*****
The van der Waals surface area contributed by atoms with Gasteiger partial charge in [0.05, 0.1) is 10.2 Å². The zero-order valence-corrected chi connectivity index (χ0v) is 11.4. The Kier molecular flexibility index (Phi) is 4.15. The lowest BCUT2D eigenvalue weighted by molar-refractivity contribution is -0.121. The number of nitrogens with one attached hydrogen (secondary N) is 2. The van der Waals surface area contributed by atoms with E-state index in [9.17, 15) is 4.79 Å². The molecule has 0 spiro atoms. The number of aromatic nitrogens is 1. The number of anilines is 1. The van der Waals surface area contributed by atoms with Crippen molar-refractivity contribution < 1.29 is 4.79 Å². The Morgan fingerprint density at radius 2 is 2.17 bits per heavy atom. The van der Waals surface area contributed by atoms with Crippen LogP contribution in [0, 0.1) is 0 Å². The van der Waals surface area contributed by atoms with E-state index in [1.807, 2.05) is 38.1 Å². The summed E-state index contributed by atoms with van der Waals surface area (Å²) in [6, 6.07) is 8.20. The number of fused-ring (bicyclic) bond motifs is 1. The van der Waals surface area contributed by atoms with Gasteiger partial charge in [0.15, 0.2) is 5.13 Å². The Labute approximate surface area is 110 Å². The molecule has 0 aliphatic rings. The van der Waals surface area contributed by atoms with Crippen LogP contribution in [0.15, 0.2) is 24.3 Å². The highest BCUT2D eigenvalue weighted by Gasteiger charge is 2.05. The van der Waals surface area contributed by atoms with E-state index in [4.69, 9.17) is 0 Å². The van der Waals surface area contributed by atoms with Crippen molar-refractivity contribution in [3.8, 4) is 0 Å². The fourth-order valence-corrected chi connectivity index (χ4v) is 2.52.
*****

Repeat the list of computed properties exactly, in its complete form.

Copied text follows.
The van der Waals surface area contributed by atoms with Gasteiger partial charge in [0.05, 0.1) is 10.2 Å². The zero-order valence-corrected chi connectivity index (χ0v) is 11.4. The Kier molecular flexibility index (Phi) is 4.15. The lowest BCUT2D eigenvalue weighted by molar-refractivity contribution is -0.121. The number of nitrogens with one attached hydrogen (secondary N) is 2. The van der Waals surface area contributed by atoms with E-state index in [9.17, 15) is 4.79 Å². The molecule has 0 spiro atoms. The number of aromatic nitrogens is 1. The number of anilines is 1. The van der Waals surface area contributed by atoms with Crippen molar-refractivity contribution < 1.29 is 4.79 Å². The Morgan fingerprint density at radius 2 is 2.17 bits per heavy atom. The van der Waals surface area contributed by atoms with Crippen LogP contribution in [0, 0.1) is 0 Å². The van der Waals surface area contributed by atoms with E-state index in [1.807, 2.05) is 38.1 Å². The summed E-state index contributed by atoms with van der Waals surface area (Å²) in [6, 6.07) is 8.20. The number of fused-ring (bicyclic) bond motifs is 1. The van der Waals surface area contributed by atoms with Gasteiger partial charge in [0.15, 0.2) is 5.13 Å². The Labute approximate surface area is 110 Å². The molecule has 0 aliphatic rings. The van der Waals surface area contributed by atoms with Crippen LogP contribution in [0.15, 0.2) is 24.3 Å². The highest BCUT2D eigenvalue weighted by Gasteiger charge is 2.05. The van der Waals surface area contributed by atoms with E-state index in [4.69, 9.17) is 0 Å². The van der Waals surface area contributed by atoms with Crippen molar-refractivity contribution in [3.8, 4) is 0 Å². The fourth-order valence-corrected chi connectivity index (χ4v) is 2.52.